Built into the history and the culture of Britain, there is an almost instinctive rejection of the European authority over the freedom and institution of the island.
- Religious: Britain separation from Europe has its roots in the religious divide that was brought about during the reign of Henry the 8th and Elizabeth the 1st, and it is expressed in the thirty ninth article of the church of England which stated in 1571 “Bishop of Rome has no jurisdiction in this realm of England”. The nation that will not obey the decree of the pope is the same as that which today will not obey the rules and regulations of the European Union which incidentally is a roman Catholic project known as the treaty of Rome signed in 1957. This vote is about Britain spiritual identity.
- Cultural: due to the recent wave of refugees to Europe and subsequently to Britain- these refugees are willing and able to work for low wages, The Brexit advocates have outlined leaving the European Union as necessary to protect or perhaps restore the country’s identity, culture, independence and place in the world.; Once Britain used to matter and used to do things without having to consult Brussels.
- Economic: it is not easy to assess the impact of Brexit, because official data are published with a long lag. The first official estimate of GDP growth in the third quarter will not come out until late October. But it may not all be doom. Yes, we have seen the manufacturing and service sectors plummeted after the vote of July, The British pound fell to about 6% compared to several major currencies, stock market went into shock waves, some Britons struggle to find new jobs, others lost theirs, retail and restaurant sectors have seen unprecedented decline but after few weeks, things have started to normalize again.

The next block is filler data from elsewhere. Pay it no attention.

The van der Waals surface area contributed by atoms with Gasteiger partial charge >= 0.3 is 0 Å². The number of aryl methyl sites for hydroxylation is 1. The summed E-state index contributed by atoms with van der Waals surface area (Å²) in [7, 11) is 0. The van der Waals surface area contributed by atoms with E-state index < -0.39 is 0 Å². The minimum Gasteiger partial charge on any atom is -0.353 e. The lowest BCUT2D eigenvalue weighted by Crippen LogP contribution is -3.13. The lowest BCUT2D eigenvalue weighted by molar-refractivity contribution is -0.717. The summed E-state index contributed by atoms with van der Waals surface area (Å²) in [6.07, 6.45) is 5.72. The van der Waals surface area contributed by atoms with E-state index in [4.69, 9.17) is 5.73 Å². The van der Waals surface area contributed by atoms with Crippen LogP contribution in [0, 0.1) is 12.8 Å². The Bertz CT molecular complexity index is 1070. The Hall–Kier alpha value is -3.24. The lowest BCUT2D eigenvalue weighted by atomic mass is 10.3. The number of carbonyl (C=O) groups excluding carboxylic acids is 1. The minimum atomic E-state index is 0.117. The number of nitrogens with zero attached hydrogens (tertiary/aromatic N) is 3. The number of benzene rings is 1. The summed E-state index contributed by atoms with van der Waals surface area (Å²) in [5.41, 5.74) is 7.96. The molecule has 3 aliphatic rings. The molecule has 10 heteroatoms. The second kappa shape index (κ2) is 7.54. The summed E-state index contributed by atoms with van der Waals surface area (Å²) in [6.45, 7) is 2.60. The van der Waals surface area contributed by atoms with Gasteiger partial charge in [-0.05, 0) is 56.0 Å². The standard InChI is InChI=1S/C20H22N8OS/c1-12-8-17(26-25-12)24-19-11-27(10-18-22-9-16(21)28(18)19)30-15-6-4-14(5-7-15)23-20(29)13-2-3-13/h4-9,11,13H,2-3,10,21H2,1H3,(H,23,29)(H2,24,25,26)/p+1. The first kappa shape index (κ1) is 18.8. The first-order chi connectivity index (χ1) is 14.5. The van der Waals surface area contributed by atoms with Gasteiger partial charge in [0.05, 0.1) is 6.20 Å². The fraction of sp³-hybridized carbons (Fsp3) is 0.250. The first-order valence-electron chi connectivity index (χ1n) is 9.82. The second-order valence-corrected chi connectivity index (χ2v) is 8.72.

Another sector that may feel the impact is the travel and tourism industry. Because the British pound dropped, it will make traveling to Florida far more expensive. While less British visitors will be able to come enjoy spending time in Florida like they used to.
Brexit and Us Real Estate:
My prediction is that some British might end up having to sell their investments in Florida and use the cash they get from the sale to invest in their local market or perhaps just hold on to their US investments in hopes the British Pound will bounce back. This actually could end up being a good thing for real estate agents who work with Brits.
On another note, the one place Brexit has factored into the US economy, according to Trepp’s report, is in the Federal Reserve’s decision to postpone interest rate hikes these past few months. In addition to concerns about sluggish inflation and anemic GDP growth, the Fed wanted to anticipate the market’s reaction to Brexit before proceeding with rate hikes. The fact that markets went crazy for two days and normalized actually helped the CMBS market—it made lenders feel better about lending and borrowers feel better about borrowing. Thus, my advice to all buyers on the fence is to take action while they can; find your dream home and lock in your rate.
Overall, Brexit may not have a negative effect as Britain once was a superpower outside of the EU. However, due to globalization, the decision may in the long run, cause broad global weakening, which would hurt jobs, income, and consumer confidence.
In normal conditions, The US real estate will always be attractive. If you are uncertain before purchasing or selling a home, you should go over your options with a professional that understands what is at stake. I am up to date with real estate trends, the ups and downs, when to buy, hold, or sell and most importantly, world events that may affect your decision.
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Written by Mona L. Cherkaoui
International Real Estate Advisor, Speaker, and Trainer